Four years ago, the Dutch bank ABN AMRO commissioned a report from CGD on what makes some microfinance institutions succeed as businesses. I wrote it with Uzma Qureshi. We began the project by networking, looking for good people to talk to and good institutions to learn from. Perhaps it was Beth Rhyne who pointed us to Gabriel Solorzano, the founding head of FINDESA in Nicaragua. We called him.
As you can tell from the number of times we cite him in our report, he is a great interview. Gabriel told us that FINDESA, a regulated financial institution, was born out of the non-profit INDE, which had been created, or at least assisted, by the German aid agency GTZ in its early years. Gabriel's goal was to make FINDESA a "world-class institution." He said he was applying the Japanese model to microfinance. In part, this meant observing examples around the world and copying what worked. He studied the regulatory system in Peru, the survivors of an early bubble in Bolivia, the fast-growing Compartamos in Mexico. He studied at Harvard too. But the Japanese model was also for him a philosophy of learning. Learning came in three stages, he told us: schooling, on-the-job training, and "self-illumination."
Gabriel said FINDESA had grown 70--80%/year for four years, which stressed the organization. He described the mechanisms in place to achieve "safe growth." There was a four-level hierarchy of loan review committees, the largest loans going highest. Employees received bonuses when arrears among their clients were below 2%. If a branch's arrears were high, all its officers lost bonuses.
FINDESA made not "Asset-Based Credit" (ABC, loans backed by collateral) but "Integrity-Based Credit" (IBC). To judge integrity, loans officers used subtle techniques. They would check with neighbors about drinking and gambling problems. They knew every financial statement they received was fake, at least to the extent of leaving out the salary of owner. So to judge that "shadow salary," they looked at whether the applicant had kids in school, a new car, a big or small home. Officers would show up unannounced at the applicant's store at 5pm to compare cash register contents to claims on the application.
FINDESA took pride in its independence from microfinance network organizations such as Accion International and Women's World Banking.
In October 2008, FINDESA obtained a banking license---permission to take savings---and became BANEX. But by then its situation was already coming unglued. Years of rapid growth in the Nicaraguan microfinance industry collided with shock waves from the financial crisis in the United States. A populist movimiento no pago (no-payment movement) caught fire; the debtors' revolt won backing from President Daniel Ortega. Microfinance institutions and their foreign investors fought back in the media and presumably behind the scenes. (Ironically, at same time, the Royal Bank of Scotland nearly collapsed after recognizing huge losses on its take-over of ABN AMRO.)
Last week, BANEX entered liquidation. Since Microcredit Portfolios Are Sand Castles, in financial value terms, the overseer won't find much more than a pile of sand (or should I say scattered ashes?).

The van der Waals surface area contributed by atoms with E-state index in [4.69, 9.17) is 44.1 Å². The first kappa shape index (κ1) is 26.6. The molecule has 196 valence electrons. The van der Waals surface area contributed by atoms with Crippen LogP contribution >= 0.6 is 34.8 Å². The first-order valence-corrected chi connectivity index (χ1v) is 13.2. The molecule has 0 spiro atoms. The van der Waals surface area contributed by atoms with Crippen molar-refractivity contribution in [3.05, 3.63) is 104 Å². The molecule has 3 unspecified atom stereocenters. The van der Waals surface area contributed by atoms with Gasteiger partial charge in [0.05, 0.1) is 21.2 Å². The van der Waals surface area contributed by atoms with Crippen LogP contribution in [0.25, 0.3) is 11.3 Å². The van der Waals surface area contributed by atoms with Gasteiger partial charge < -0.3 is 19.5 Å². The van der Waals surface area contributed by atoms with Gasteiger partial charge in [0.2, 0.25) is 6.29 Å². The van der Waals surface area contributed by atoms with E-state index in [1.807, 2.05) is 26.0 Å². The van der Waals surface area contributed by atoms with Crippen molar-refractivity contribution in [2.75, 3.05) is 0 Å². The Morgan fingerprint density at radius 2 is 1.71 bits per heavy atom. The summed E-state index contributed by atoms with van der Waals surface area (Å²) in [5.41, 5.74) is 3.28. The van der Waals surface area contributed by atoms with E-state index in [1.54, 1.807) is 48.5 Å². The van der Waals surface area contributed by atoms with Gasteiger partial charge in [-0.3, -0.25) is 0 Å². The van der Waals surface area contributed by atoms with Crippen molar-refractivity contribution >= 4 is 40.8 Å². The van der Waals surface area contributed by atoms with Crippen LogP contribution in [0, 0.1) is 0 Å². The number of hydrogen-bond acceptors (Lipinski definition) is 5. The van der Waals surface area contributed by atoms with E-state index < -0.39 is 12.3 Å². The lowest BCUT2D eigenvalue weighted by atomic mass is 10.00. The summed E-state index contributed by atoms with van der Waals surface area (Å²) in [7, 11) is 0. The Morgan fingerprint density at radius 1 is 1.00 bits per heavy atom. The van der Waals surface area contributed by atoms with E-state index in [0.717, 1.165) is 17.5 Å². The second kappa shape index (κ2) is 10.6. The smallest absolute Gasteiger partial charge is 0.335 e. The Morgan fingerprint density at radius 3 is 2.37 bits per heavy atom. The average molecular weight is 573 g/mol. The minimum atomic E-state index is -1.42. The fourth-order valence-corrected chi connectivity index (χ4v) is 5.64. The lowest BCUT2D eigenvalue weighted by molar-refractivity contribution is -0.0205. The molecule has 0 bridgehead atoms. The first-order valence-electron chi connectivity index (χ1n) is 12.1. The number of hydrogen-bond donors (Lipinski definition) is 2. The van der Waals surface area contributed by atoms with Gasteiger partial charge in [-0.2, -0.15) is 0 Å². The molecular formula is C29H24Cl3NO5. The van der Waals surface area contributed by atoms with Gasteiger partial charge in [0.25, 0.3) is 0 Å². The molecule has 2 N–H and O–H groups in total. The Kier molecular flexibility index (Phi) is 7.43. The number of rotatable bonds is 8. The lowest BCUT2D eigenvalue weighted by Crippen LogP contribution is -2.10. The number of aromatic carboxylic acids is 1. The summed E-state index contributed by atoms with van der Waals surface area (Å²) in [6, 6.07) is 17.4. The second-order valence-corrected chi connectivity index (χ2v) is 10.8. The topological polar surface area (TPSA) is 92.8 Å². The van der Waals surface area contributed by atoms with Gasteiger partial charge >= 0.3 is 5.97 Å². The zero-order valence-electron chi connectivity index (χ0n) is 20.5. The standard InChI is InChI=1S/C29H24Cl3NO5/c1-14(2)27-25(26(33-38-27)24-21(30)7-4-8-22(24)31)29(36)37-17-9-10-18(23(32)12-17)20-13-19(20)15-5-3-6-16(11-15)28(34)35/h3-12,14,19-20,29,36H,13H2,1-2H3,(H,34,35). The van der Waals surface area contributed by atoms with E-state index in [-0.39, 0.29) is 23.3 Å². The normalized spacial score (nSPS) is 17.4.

Some in the microfinance movement will be tempted to blame the Nicaraguan crisis entirely on movimiento no pago. I believe that would be a mistake. The best analysis I have seen so far is that of Greg Chen, Stephen Rasmussen, and Xavier Reille at CGAP. Generalizing about Nicaragua and three other nations with bubble troubles, they write:
These local events influenced the crises and the public dialogue about the crises, but they were symptoms of underlying vulnerabilities within the microfinance industry itself and not root causes of the crises.
Among the root causes: rapid lending growth, inadequate internal controls, multiple borrowing on the part of clients, and reviews from rating agencies that failed to spot problems.
The CGAP trio wrote that the delinquency crisis hit all 22 Nicaraguan microcreditors. Perhaps foreign network groups will rescue some of their Nicaraguan affiliates. Perhaps, that is, BANEX's independence from such groups was another factor in its demise.
To the list of afflictions for the industry as a whole, I would add: the large flow of money from foreign investors, which inflated the bubble. The fault, dear Brutus, is not in our stars, but in ourselves, and all that. According to figures I blogged before, the largest investor in the top five Nicaraguan microfinance institutions was Blue Orchard, with $46 million at end-2008. The Central American Bank for Economic Integration (CABEI) had $33 million; ProCredit Holding, $28 million; Financiera Nicaragüense de Inversiones, a (defunct?) Nicaraguan government using money from Germany's KfW, had $27 million; and responsAbility, $15 million.
All of this money came from public and private organizations with "social" missions. I wonder: are the recent bubbles in microcredit the first in history to have been fueled by generosity rather than greed? I suppose the universal ingredient is hype.
BANEX was a young microfinance institution. By all appearances, it had a bright future ahead of it. It died too young. What should the microfinance industry do to prevent a repetition of this tragedy? Here's one partial answer.